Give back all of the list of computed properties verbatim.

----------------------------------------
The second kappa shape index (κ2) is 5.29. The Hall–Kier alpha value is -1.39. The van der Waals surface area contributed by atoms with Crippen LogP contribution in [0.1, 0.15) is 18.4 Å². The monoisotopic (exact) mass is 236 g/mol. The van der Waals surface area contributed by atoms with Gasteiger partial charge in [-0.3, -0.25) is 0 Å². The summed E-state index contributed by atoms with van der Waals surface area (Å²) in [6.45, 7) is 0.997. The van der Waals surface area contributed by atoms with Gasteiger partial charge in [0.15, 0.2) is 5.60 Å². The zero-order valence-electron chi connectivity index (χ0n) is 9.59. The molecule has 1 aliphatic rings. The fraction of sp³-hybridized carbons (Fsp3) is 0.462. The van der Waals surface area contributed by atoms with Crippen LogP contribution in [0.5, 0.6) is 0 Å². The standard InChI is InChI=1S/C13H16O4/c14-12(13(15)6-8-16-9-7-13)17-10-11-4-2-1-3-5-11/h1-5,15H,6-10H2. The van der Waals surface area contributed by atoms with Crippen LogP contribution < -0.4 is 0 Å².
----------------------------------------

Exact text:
The second kappa shape index (κ2) is 5.29. The Hall–Kier alpha value is -1.39. The van der Waals surface area contributed by atoms with Crippen LogP contribution in [0.1, 0.15) is 18.4 Å². The monoisotopic (exact) mass is 236 g/mol. The van der Waals surface area contributed by atoms with Gasteiger partial charge in [-0.3, -0.25) is 0 Å². The summed E-state index contributed by atoms with van der Waals surface area (Å²) in [6.45, 7) is 0.997. The van der Waals surface area contributed by atoms with Gasteiger partial charge in [0.15, 0.2) is 5.60 Å². The zero-order valence-electron chi connectivity index (χ0n) is 9.59. The molecule has 1 aliphatic rings. The fraction of sp³-hybridized carbons (Fsp3) is 0.462. The van der Waals surface area contributed by atoms with Crippen LogP contribution in [0.5, 0.6) is 0 Å². The standard InChI is InChI=1S/C13H16O4/c14-12(13(15)6-8-16-9-7-13)17-10-11-4-2-1-3-5-11/h1-5,15H,6-10H2. The van der Waals surface area contributed by atoms with Crippen LogP contribution < -0.4 is 0 Å².